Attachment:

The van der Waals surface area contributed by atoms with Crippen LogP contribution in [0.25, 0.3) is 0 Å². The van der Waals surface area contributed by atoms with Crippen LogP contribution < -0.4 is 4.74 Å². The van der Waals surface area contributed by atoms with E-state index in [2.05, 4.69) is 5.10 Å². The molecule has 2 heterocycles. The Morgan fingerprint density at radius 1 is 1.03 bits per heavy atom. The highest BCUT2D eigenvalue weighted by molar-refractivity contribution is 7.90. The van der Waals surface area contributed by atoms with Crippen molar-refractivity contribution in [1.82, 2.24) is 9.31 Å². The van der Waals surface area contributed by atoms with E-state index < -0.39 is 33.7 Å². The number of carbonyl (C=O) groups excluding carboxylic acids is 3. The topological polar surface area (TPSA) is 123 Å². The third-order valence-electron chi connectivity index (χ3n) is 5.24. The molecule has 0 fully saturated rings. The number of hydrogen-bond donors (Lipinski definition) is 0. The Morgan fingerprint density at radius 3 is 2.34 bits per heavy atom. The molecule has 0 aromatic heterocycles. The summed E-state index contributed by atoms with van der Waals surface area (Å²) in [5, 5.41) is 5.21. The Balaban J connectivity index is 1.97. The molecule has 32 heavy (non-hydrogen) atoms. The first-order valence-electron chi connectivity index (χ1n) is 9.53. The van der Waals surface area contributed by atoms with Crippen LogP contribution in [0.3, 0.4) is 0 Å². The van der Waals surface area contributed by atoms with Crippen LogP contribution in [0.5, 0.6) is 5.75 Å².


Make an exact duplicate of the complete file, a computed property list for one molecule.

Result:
The van der Waals surface area contributed by atoms with Crippen LogP contribution in [0.25, 0.3) is 0 Å². The van der Waals surface area contributed by atoms with Crippen LogP contribution < -0.4 is 4.74 Å². The van der Waals surface area contributed by atoms with E-state index in [2.05, 4.69) is 5.10 Å². The molecule has 2 heterocycles. The Morgan fingerprint density at radius 1 is 1.03 bits per heavy atom. The highest BCUT2D eigenvalue weighted by molar-refractivity contribution is 7.90. The van der Waals surface area contributed by atoms with Crippen molar-refractivity contribution in [1.82, 2.24) is 9.31 Å². The van der Waals surface area contributed by atoms with E-state index < -0.39 is 33.7 Å². The number of carbonyl (C=O) groups excluding carboxylic acids is 3. The topological polar surface area (TPSA) is 123 Å². The third-order valence-electron chi connectivity index (χ3n) is 5.24. The molecule has 0 fully saturated rings. The number of hydrogen-bond donors (Lipinski definition) is 0. The Morgan fingerprint density at radius 3 is 2.34 bits per heavy atom. The molecule has 0 aromatic heterocycles. The summed E-state index contributed by atoms with van der Waals surface area (Å²) in [5, 5.41) is 5.21. The Balaban J connectivity index is 1.97. The molecule has 32 heavy (non-hydrogen) atoms. The first-order valence-electron chi connectivity index (χ1n) is 9.53. The van der Waals surface area contributed by atoms with Crippen LogP contribution in [0.3, 0.4) is 0 Å². The van der Waals surface area contributed by atoms with Crippen LogP contribution in [0.5, 0.6) is 5.75 Å².